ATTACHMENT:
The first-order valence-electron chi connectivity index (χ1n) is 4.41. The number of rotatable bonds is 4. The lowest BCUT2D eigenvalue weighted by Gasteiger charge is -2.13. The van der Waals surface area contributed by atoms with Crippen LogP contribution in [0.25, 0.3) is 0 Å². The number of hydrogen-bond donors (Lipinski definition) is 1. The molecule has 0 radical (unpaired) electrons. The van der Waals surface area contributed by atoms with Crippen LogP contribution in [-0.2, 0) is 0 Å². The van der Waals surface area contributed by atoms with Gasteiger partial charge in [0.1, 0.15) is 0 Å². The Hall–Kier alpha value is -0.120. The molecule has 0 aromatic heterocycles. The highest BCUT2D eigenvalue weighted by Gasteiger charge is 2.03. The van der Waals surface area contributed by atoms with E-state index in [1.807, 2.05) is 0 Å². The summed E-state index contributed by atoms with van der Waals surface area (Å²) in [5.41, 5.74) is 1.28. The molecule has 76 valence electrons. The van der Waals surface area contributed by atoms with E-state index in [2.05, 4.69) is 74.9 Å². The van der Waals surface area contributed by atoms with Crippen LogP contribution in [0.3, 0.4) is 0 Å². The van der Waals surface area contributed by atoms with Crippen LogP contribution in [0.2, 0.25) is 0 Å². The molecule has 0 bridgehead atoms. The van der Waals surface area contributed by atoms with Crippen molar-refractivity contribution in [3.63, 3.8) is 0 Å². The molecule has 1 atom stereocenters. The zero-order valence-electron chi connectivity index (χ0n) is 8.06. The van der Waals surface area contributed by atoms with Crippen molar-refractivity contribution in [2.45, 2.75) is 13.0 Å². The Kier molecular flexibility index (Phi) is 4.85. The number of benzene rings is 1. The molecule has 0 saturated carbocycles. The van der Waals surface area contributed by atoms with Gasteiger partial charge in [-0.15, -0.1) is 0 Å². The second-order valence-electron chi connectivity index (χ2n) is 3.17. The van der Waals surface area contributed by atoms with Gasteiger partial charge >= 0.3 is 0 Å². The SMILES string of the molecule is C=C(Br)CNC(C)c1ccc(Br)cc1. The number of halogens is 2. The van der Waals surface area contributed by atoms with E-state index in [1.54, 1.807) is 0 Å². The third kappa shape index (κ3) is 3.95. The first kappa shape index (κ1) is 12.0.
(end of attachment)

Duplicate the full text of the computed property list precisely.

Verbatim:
The first-order valence-electron chi connectivity index (χ1n) is 4.41. The number of rotatable bonds is 4. The lowest BCUT2D eigenvalue weighted by Gasteiger charge is -2.13. The van der Waals surface area contributed by atoms with Crippen LogP contribution in [0.25, 0.3) is 0 Å². The number of hydrogen-bond donors (Lipinski definition) is 1. The molecule has 0 radical (unpaired) electrons. The van der Waals surface area contributed by atoms with Crippen LogP contribution in [-0.2, 0) is 0 Å². The van der Waals surface area contributed by atoms with Gasteiger partial charge in [0.1, 0.15) is 0 Å². The Hall–Kier alpha value is -0.120. The molecule has 0 aromatic heterocycles. The highest BCUT2D eigenvalue weighted by Gasteiger charge is 2.03. The van der Waals surface area contributed by atoms with E-state index in [1.807, 2.05) is 0 Å². The summed E-state index contributed by atoms with van der Waals surface area (Å²) in [5.41, 5.74) is 1.28. The molecule has 76 valence electrons. The van der Waals surface area contributed by atoms with E-state index in [2.05, 4.69) is 74.9 Å². The van der Waals surface area contributed by atoms with Crippen LogP contribution in [0.3, 0.4) is 0 Å². The van der Waals surface area contributed by atoms with Crippen LogP contribution in [0.2, 0.25) is 0 Å². The molecule has 0 bridgehead atoms. The van der Waals surface area contributed by atoms with Crippen molar-refractivity contribution in [3.63, 3.8) is 0 Å². The molecule has 1 atom stereocenters. The zero-order valence-electron chi connectivity index (χ0n) is 8.06. The van der Waals surface area contributed by atoms with Crippen molar-refractivity contribution in [2.45, 2.75) is 13.0 Å². The Kier molecular flexibility index (Phi) is 4.85. The number of benzene rings is 1. The molecule has 0 saturated carbocycles. The van der Waals surface area contributed by atoms with Gasteiger partial charge in [-0.15, -0.1) is 0 Å². The second-order valence-electron chi connectivity index (χ2n) is 3.17. The van der Waals surface area contributed by atoms with Gasteiger partial charge >= 0.3 is 0 Å². The SMILES string of the molecule is C=C(Br)CNC(C)c1ccc(Br)cc1. The number of halogens is 2. The van der Waals surface area contributed by atoms with E-state index in [1.54, 1.807) is 0 Å². The third kappa shape index (κ3) is 3.95. The first kappa shape index (κ1) is 12.0.